Finally, I do not agree with your statement/question regarding the present tense in Mat. 19, etc., because I don't find the question to be framed properly, and because as I look at the Lord's treatment of divorce by contrasting Gen 2 to Deut 24, and as I consider Rom 7:2-3, I'm left with questions regarding their harmonization with the position you're presenting. I say the question is not framed properly, because it's not just about "the acts of marriage" as "continual adultery." The question relates to, as I've already raised, the whole of the marriage covenant--the very nature of that covenant--that has been entered.

I've done the best I can with the limited time I have, to raise the questions that nag at me, so that I can harmonize Scripture to lead my family and to instruct the flock entrusted to my care in the application of Scripture. Perhaps, to flesh out the position you have laid out here, you can explain the Scriptural application of marriage/remarriage as it relates repentance for the 2nd and 3rd marriages in polygamy, or marriages of incest, and other abominations that are or will be called marriage in the permissive society in which we live. Churches here no longer have the protection of Judeo-Christian legal system to keep them from having to deal with such things.

This, however, will be my last interaction on this for the present.

Kent Brandenburg said...


I'm fine with the discussion being over for the time being, although I don't see it as a waste or wrong to go about it.

I think I'm a decent reader. I read a lot and usually comprehend what I'm reading, but I read your comments more than once, and I still am not catching the problem. I also don't know how language is being tortured, etc. In person talking of some kind would be better.

I understand what you say that the problem is. It's likely Reuben's problem too, even though I didn't read all of his comments, and Steve's (from the first thread). I don't know. I didn't read either of their comments, just some from both. I lost interest somewhat because of the charge that Thomas believed in divorce and remarriage, and I knew he didn't. It seemed to be a red herring to me, and it felt like walking through finding jewels or valuable commodities among the trash to read the arguments.

I've been different with yours. I'm reading them. I grant you that it is tough dealing with situations where sin has been involved, picking up the pieces and moving forward. As a result, it makes it seem perhaps that someone does support divorce and remarriage, or there is not a great reason to stay married if you want a divorce. So you hold yourself to scripture.

When David Warner came in and said perhaps Rom 7:2-3 would help, he didn't saw how it would help. I read it a number of times in conjunction with our discussion. I've taught through it a few times in my life. I find myself asking if I'm "torturing" or attempting to use nuance to play word games. While I'm doing what you may think is that, I think I'm actually looking at verbiage in light of everything else the Bible says, because scripture can't contradict. This is using scripture to interpret scripture. It has to mean something that fits with everything else. I do this everywhere. I do this before I get to history. I don't get to history before I've read the Bible and think I know what it means.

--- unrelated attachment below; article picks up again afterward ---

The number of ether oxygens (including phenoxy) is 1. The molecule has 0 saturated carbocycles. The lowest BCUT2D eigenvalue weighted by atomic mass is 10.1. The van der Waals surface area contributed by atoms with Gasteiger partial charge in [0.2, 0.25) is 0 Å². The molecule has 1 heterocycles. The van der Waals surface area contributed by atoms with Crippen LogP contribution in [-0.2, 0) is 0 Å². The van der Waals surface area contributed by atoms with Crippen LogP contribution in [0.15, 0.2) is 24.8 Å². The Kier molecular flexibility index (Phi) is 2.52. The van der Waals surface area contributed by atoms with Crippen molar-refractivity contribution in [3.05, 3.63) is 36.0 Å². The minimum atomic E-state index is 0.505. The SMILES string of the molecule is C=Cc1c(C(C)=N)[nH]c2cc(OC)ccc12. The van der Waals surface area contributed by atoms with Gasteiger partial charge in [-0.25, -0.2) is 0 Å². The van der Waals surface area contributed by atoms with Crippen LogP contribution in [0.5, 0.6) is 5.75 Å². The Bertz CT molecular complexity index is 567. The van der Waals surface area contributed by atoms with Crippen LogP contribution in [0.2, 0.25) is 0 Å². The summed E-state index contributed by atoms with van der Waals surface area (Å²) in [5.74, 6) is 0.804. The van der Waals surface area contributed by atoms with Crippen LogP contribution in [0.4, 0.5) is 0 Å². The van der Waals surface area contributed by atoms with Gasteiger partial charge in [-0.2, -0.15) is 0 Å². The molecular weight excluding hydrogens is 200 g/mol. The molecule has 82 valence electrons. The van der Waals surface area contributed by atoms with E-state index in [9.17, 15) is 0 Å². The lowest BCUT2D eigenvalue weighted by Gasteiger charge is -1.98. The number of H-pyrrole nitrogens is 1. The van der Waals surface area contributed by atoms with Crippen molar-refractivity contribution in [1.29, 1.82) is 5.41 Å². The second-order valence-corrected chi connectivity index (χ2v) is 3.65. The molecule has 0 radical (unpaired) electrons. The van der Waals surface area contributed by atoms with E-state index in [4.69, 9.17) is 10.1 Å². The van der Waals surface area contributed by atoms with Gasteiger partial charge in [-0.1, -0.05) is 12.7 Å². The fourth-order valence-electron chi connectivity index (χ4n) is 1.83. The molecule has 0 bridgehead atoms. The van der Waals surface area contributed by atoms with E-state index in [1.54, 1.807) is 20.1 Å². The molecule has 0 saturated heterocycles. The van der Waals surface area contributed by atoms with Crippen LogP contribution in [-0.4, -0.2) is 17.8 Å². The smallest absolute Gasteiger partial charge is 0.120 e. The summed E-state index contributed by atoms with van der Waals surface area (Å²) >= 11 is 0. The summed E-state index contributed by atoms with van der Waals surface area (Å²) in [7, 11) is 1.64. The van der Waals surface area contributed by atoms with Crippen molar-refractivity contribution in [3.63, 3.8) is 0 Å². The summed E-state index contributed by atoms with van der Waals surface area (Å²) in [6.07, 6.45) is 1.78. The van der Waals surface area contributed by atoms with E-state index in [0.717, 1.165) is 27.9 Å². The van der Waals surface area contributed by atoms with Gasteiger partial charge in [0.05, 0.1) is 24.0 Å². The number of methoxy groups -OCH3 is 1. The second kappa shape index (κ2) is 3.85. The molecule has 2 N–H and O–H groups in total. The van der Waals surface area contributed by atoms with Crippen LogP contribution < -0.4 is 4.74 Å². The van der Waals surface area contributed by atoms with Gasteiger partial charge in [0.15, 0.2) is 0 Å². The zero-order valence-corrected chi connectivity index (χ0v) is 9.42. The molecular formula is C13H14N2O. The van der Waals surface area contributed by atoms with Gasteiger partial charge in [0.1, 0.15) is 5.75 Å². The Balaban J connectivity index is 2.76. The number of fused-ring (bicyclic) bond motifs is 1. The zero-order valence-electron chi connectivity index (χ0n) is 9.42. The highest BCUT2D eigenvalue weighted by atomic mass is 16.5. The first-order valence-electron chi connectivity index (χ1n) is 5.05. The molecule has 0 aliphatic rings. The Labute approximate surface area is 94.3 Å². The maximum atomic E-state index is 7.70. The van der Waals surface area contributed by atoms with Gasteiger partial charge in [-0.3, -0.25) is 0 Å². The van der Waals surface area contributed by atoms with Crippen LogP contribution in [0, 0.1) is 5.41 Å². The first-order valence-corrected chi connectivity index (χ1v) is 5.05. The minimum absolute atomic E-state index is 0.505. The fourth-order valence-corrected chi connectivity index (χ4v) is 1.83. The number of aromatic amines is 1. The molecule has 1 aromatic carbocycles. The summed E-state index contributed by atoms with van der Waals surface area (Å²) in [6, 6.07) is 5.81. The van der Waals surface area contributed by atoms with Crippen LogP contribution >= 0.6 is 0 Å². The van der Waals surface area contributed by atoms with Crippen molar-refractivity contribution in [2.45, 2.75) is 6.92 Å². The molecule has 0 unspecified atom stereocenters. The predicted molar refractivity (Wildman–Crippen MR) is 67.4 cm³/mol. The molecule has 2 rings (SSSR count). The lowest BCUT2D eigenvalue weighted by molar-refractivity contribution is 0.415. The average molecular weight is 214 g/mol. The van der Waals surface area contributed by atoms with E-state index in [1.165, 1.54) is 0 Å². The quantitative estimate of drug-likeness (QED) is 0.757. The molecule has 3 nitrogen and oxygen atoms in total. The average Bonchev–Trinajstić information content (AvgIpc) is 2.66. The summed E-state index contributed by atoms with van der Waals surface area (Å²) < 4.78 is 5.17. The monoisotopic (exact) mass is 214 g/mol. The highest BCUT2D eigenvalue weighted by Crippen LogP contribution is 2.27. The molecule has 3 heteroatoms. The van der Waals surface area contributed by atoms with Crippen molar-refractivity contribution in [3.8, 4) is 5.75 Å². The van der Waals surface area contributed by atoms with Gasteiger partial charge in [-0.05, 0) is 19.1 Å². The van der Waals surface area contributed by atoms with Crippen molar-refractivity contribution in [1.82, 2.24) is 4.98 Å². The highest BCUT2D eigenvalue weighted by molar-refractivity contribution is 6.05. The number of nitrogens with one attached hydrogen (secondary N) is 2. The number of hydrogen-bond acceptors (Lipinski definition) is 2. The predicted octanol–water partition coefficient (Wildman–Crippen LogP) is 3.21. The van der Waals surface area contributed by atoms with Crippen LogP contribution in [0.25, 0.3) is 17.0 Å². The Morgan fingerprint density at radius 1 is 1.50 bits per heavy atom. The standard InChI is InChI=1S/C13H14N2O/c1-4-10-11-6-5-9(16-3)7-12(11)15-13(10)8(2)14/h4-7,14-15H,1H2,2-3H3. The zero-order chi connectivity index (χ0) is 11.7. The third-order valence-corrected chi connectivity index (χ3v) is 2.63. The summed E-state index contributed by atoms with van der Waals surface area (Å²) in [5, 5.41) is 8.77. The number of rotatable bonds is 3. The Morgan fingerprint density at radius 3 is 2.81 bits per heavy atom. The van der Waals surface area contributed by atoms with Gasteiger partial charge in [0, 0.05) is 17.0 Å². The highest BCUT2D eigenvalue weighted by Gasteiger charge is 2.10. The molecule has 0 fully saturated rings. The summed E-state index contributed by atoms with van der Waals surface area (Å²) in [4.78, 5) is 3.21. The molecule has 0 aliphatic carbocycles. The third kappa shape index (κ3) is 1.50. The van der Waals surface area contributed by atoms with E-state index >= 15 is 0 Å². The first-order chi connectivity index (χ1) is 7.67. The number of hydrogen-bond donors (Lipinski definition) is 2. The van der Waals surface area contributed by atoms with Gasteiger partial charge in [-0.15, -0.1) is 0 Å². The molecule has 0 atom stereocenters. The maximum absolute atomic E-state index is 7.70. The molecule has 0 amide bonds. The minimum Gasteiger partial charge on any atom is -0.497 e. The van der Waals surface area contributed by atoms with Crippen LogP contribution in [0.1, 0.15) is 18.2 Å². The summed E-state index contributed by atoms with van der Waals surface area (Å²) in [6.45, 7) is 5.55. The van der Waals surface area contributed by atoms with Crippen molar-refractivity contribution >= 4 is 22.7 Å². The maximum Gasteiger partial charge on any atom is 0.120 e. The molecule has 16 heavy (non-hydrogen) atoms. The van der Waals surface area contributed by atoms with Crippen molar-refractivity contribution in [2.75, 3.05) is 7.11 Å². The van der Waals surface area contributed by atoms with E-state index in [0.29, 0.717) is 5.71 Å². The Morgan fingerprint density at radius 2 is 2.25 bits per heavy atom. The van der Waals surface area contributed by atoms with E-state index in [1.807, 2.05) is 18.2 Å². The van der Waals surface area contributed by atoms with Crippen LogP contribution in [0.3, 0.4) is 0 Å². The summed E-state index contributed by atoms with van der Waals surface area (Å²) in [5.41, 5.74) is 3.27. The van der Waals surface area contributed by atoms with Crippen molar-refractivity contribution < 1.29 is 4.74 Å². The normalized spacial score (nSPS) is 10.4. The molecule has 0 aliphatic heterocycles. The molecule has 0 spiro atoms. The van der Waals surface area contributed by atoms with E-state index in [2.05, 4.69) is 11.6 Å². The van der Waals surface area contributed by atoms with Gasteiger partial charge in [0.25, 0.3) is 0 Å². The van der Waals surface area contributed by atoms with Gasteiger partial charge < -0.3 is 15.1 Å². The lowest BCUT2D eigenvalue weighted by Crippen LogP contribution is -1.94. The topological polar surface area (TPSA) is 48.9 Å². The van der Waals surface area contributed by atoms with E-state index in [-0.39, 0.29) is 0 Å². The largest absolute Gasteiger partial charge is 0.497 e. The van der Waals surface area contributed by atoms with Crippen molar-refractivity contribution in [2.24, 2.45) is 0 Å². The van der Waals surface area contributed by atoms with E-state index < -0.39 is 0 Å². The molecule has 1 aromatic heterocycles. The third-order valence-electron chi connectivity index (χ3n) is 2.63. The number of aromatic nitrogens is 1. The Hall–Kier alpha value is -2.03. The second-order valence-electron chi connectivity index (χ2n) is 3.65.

Because of Dt 24, I can't think that the present tense requires ongoing adultery. OK, how does Romans 7:2-3 come into that. She is bound by the law to her husband as long he lives. How is she bound by the law? Nobody stopped her when she married another. How she is bound is she is called an adulteress. Proverbs says that reproach can't be wiped away, so it continues to be what she is called. That carries with it further penalties that are bad in addition to not pleasing God.

She is called an adulteress. That doesn't mean she is an ongoing adultery, because that isn't a way to communicate ongoing adultery. It also says she is married to another man. Being bound doesn't mean she couldn't marry another man. She married another man. It seems like torture to me to call that polygamy. Where does scripture itself call it polygamy? Torture to me seems like bringing in incest and homosexuality, etc., that are not in there. "Another" by the way means "different." It's heteros. She's not married to the same man now. She's married to a different man. That doesn't mean that God approves of it. He doesn't. She is bound by his law.

Once her husband dies, she won't be an adulteress. She won't have that reproach on her.

What is repentance in these situations? It's confessing for one. Two, sorrow. There are other ways to know someone is repentant, besides leaving the marriage, which Dt. 24 is against.

Anyway, I'm fine being done, fine letting you have a last word. I don't think badly of anything you've said. They are legitimate questions. I don't feel imposed upon or treated disrespectfully one bit by you.